How To Keep Your Baby Cool in the Summer

How To Keep Your Baby Cool in the Summer

FAQs & Tips to Keep Your Baby Safe in the Summer Months

As if being a parent doesn’t come with enough anxiety, making sure your baby doesn’t overheat this summer can feel like a full time job. We’re here to give you some tips and tricks to keep cool, as well as some signs of overheating to watch out for. As long as your family heads into summer well prepared, it really can be all poolside and popsicles. 

How does hot weather affect babies?

Many people don’t realize this, but babies do not have the ability to effectively regulate their own temperatures until they are at least 9 months old. Even then, that ability to self-regulate their own core temperature will constantly improve throughout their childhood. Additionally, babies do not sweat nearly as much as adults as their sweat glands are still maturing. This makes it difficult for them to cool down once they do start overheating. 

All of this means that hot weather can affect babies much more than it affects us as adults. 

How can I keep my baby cool all summer?

Since your baby is especially vulnerable to the “dog days of summer” type heat, you’ll have to find ways to help keep them cool. 

Here are a few of our top tips to help keep your baby as cool as a cucumber:

  • Portable fans: There are so many different types of portable fans these days, it can be difficult to know what to look for.  We recommend investing in a clip on fan that puts out a good amount of wind, has a long-lasting rechargeable battery, and has gaps narrow enough that your baby can’t slip their fingers inside toward the fan blades. These are perfect for clipping to your baby’s stroller, carseat, or for setting up anywhere that your baby needs a cool breeze. You can find fans with a misting function too, for those extra hot days.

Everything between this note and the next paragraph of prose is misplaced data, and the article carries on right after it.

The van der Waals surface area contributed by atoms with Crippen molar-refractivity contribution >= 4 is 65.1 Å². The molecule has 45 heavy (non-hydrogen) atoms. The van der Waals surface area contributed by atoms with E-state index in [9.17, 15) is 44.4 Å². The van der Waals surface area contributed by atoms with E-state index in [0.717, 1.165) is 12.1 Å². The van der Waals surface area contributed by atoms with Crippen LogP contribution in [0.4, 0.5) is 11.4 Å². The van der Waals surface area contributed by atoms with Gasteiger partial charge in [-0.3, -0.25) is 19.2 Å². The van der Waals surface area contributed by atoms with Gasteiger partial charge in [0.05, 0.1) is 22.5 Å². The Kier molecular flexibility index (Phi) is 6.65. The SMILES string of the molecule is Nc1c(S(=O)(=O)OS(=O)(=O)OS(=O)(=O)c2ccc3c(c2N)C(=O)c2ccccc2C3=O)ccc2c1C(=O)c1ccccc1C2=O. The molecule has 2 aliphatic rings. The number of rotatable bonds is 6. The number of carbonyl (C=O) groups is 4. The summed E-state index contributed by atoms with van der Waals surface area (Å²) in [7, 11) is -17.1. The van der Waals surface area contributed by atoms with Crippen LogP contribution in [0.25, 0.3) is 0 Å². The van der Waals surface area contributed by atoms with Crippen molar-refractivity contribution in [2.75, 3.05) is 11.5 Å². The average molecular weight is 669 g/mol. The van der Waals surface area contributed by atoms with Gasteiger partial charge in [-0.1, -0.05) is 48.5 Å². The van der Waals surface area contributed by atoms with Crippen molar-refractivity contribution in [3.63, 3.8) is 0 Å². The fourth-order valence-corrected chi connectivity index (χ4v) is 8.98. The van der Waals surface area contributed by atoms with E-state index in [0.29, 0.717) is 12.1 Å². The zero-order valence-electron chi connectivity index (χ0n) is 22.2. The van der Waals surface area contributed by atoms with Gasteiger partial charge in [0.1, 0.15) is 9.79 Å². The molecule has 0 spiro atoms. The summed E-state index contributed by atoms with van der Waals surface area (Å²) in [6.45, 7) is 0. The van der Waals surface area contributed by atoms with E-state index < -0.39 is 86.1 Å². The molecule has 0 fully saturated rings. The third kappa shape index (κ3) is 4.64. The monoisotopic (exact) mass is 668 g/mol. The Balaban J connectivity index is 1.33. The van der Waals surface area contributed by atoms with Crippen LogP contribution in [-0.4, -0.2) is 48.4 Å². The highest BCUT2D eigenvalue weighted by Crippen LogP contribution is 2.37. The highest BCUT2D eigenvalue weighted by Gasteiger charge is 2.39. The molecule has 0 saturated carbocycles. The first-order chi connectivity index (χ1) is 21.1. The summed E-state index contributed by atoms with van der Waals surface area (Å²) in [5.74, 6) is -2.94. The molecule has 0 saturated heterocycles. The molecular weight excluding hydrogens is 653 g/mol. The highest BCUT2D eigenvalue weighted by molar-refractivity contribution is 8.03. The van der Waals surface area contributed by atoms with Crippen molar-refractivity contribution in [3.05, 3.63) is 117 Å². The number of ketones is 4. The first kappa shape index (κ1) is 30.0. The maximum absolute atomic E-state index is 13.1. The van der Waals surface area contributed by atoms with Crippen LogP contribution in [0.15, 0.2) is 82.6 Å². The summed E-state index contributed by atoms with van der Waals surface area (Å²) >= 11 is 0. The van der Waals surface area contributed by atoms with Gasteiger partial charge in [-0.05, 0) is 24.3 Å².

• Stay inside during heat advisories: Unless absolutely necessary, stay inside where it’s cooler until any extreme temperatures have come and gone. 
  • Keep your baby in the shade: A stroller with an attached umbrella, a pop up canopy, or any other cover from the sun should go anywhere your baby does during those hot months. Not only are babies susceptible to overheating, but they’re also very sensitive to sun exposure.
  • Water play: As long as your baby is well supervised in the water, the beach, pool, splash pad, or any other water play can be a great way to keep your baby entertained while staying cool. 

Do babies overheat easily?

As we mentioned above, babies can overheat easily. As their biological cooling functions are still developing, babies will need help staying cool. Keeping your baby well-hydrated will go a long way in preventing heat exhaustion. Whether your baby is formula-fed, or consumes breast milk, ensuring your little one is getting enough fluids on those extra hot days can help keep them safe from experiencing symptoms of overheating. 

What are the signs of a baby overheating?

  • Rapid breathing: Watch for quick rises and falls of your baby’s chest, panting, or breathing with their tongue partially sticking out. All of these can be signs of an increased respiratory rate.